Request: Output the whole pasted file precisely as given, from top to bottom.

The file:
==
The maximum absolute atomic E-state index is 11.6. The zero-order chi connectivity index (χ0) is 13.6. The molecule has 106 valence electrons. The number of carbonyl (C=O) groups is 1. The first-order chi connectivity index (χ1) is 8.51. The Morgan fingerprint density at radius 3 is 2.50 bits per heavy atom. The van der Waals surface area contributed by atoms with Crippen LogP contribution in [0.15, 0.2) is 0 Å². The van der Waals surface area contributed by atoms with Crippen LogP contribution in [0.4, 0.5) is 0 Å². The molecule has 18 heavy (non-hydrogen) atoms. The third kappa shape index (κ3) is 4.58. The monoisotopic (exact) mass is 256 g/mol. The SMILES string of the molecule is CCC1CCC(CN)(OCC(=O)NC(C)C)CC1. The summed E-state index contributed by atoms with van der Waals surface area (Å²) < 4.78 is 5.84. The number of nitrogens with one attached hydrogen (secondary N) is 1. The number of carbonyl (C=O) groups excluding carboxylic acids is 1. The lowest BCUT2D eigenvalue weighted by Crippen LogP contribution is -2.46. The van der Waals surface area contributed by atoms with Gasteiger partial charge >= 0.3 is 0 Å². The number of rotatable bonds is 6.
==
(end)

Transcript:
The maximum absolute atomic E-state index is 11.6. The zero-order chi connectivity index (χ0) is 13.6. The molecule has 106 valence electrons. The number of carbonyl (C=O) groups is 1. The first-order chi connectivity index (χ1) is 8.51. The Morgan fingerprint density at radius 3 is 2.50 bits per heavy atom. The van der Waals surface area contributed by atoms with Crippen LogP contribution in [0.15, 0.2) is 0 Å². The van der Waals surface area contributed by atoms with Crippen LogP contribution in [0.4, 0.5) is 0 Å². The molecule has 18 heavy (non-hydrogen) atoms. The third kappa shape index (κ3) is 4.58. The monoisotopic (exact) mass is 256 g/mol. The SMILES string of the molecule is CCC1CCC(CN)(OCC(=O)NC(C)C)CC1. The summed E-state index contributed by atoms with van der Waals surface area (Å²) < 4.78 is 5.84. The number of nitrogens with one attached hydrogen (secondary N) is 1. The number of carbonyl (C=O) groups excluding carboxylic acids is 1. The lowest BCUT2D eigenvalue weighted by Crippen LogP contribution is -2.46. The van der Waals surface area contributed by atoms with Gasteiger partial charge >= 0.3 is 0 Å². The number of rotatable bonds is 6.